The participants in FBA’s dialogue and mediation programme were inspired by the use of community mediation as a peacebuilding tool as well as a tool for women’s empowerment, and reflected on how it could be incorporated into existing structures in their countries. However, they recognized that it would require substantial efforts given existing challenges. In Afghanistan, the traditional dispute resolution mechanism jirga is dominated by male elders with women being largely excluded from such decision-making. And in Colombia, there is a need to strengthen alternative conflict resolution mechanisms overall. One a more positive note, the use of peace huts in Liberia helps put women in charge of mediating local disputes.

Since the programme’s start in 2016, many of these prominent women leaders have moved up through the ranks and gained more influence in their countries. Hasina Safi from Afghanistan was recently appointed Acting Minister of Information and Culture, having served as Adviser to the High Peace Council and as Executive Director for Afghan Women’s Network. Alejandra Miller Restrepo has been elected as member of Colombia’s truth commission, and in 2017, Gwendolyn Myers was elected to represent Liberia in the Global Shapers Community Advisory Council of the World Economic Forum.

After having listened to these women’s stories over the course of the week that we spent together, I remain amazed by their strength and courage to continue to work for peace despite the many challenges and barriers they face. In Afghanistan, they continue to work for women to have influence and a voice in the ongoing peace talks with the Taliban in the midst of a deteriorating security situation. In Liberia, they mediate disputes despite the fact that they live in country where traditional structures for justice and decision-making are run primarily by men. And the Colombian participants continue engage in peacebuilding, truth and reconciliation despite challenges such as continuous conflict and violence in many parts of the country.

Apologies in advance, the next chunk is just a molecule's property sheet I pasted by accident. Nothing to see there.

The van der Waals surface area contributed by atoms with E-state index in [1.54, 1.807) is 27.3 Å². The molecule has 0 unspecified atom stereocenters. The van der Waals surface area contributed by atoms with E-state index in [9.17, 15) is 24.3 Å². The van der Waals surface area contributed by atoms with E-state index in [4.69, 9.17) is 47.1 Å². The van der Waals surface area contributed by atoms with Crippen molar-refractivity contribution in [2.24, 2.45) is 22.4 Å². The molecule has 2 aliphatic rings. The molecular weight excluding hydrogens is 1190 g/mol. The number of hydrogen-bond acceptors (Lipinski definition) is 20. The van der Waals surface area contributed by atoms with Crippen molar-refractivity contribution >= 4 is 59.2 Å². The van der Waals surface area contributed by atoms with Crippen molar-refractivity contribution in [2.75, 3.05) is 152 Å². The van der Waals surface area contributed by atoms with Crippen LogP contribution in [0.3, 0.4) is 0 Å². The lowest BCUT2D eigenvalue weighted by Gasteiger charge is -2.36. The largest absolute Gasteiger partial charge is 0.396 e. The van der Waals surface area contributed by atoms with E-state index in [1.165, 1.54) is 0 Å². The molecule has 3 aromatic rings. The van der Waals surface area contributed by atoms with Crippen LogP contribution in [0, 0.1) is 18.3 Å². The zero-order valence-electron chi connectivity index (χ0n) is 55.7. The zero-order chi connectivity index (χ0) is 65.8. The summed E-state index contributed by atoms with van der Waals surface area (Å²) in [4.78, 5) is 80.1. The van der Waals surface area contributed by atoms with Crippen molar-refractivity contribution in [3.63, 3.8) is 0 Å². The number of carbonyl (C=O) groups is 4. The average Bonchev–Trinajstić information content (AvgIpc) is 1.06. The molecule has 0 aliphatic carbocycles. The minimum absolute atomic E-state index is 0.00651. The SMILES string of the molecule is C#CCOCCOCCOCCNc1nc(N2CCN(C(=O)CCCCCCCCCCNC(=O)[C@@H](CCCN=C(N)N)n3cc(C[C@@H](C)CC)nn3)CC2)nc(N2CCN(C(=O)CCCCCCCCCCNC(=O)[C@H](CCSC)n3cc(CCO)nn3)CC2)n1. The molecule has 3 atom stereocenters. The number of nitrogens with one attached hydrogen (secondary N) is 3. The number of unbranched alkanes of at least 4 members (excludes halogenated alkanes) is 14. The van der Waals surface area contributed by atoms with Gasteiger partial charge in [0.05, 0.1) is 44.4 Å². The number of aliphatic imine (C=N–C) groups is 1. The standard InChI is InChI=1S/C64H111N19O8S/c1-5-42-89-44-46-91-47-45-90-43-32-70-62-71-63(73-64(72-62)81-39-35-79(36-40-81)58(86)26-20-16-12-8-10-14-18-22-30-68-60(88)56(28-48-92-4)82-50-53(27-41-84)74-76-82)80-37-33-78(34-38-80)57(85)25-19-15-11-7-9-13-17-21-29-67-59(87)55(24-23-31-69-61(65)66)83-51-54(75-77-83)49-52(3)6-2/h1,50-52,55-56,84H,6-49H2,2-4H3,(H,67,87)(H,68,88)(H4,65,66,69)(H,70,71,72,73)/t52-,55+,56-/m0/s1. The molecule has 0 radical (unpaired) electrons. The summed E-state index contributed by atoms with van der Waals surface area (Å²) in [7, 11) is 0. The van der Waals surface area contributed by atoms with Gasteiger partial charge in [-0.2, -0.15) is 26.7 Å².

These women – just like all of the women working for peace worldwide – need continued support and solidarity in their struggle for peace.

It was therefore encouraging to hear from the participants how the FBA’s dialogue and mediation programme has provided them with support and skills development. They described how they now communicate with conflict parties in a much more conscious manner in order to gain their trust, and how the conflict analysis tools have helped them in their roles as peace leaders. One Afghan participant emphasized that she has become a more inclusive leader who makes sure to stay connected with local women in Afghanistan, and take their perspectives into account. The fact that these increasingly powerful and influential participants remain committed to staying connected to women at the grassroots level is welcome, as it can help bridge existing gaps between local and national-level structures and processes.

Most importantly, the programme has provided a space for the women to reflect and gain confidence and energy through the support from the other participants. They have created a close-knit group of ‘DMP sisters’, and continue to share experiences and ask for advice through WhatsApp. This is a good way to help women build bridges across national borders to strengthen their peace efforts.

Going forward, we at the FBA will continue to look at entry points for continuing to engage with the DMP sisters. I look forward to following their journey as peace leaders.